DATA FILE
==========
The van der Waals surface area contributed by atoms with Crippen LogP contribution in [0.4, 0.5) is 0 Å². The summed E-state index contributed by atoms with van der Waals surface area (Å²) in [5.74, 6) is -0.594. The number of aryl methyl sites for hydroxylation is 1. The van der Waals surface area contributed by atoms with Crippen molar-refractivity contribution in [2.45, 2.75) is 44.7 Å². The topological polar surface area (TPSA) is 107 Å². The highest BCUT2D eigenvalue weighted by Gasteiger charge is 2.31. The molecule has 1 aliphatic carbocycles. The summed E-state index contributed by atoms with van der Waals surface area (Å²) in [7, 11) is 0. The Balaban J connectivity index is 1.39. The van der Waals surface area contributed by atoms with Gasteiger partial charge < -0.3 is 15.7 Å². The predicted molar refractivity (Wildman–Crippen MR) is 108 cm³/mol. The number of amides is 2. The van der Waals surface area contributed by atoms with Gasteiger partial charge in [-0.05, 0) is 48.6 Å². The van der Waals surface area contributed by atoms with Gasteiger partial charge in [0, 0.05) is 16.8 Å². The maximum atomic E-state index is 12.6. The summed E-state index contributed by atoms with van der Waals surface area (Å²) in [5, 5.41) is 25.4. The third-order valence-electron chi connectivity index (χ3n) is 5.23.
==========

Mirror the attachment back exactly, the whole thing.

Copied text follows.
The van der Waals surface area contributed by atoms with Crippen LogP contribution in [0.4, 0.5) is 0 Å². The summed E-state index contributed by atoms with van der Waals surface area (Å²) in [5.74, 6) is -0.594. The number of aryl methyl sites for hydroxylation is 1. The van der Waals surface area contributed by atoms with Crippen molar-refractivity contribution in [2.45, 2.75) is 44.7 Å². The topological polar surface area (TPSA) is 107 Å². The highest BCUT2D eigenvalue weighted by Gasteiger charge is 2.31. The molecule has 1 aliphatic carbocycles. The summed E-state index contributed by atoms with van der Waals surface area (Å²) in [7, 11) is 0. The Balaban J connectivity index is 1.39. The van der Waals surface area contributed by atoms with Gasteiger partial charge < -0.3 is 15.7 Å². The predicted molar refractivity (Wildman–Crippen MR) is 108 cm³/mol. The number of amides is 2. The van der Waals surface area contributed by atoms with Gasteiger partial charge in [-0.05, 0) is 48.6 Å². The van der Waals surface area contributed by atoms with Gasteiger partial charge in [0, 0.05) is 16.8 Å². The maximum atomic E-state index is 12.6. The summed E-state index contributed by atoms with van der Waals surface area (Å²) in [5, 5.41) is 25.4. The third-order valence-electron chi connectivity index (χ3n) is 5.23.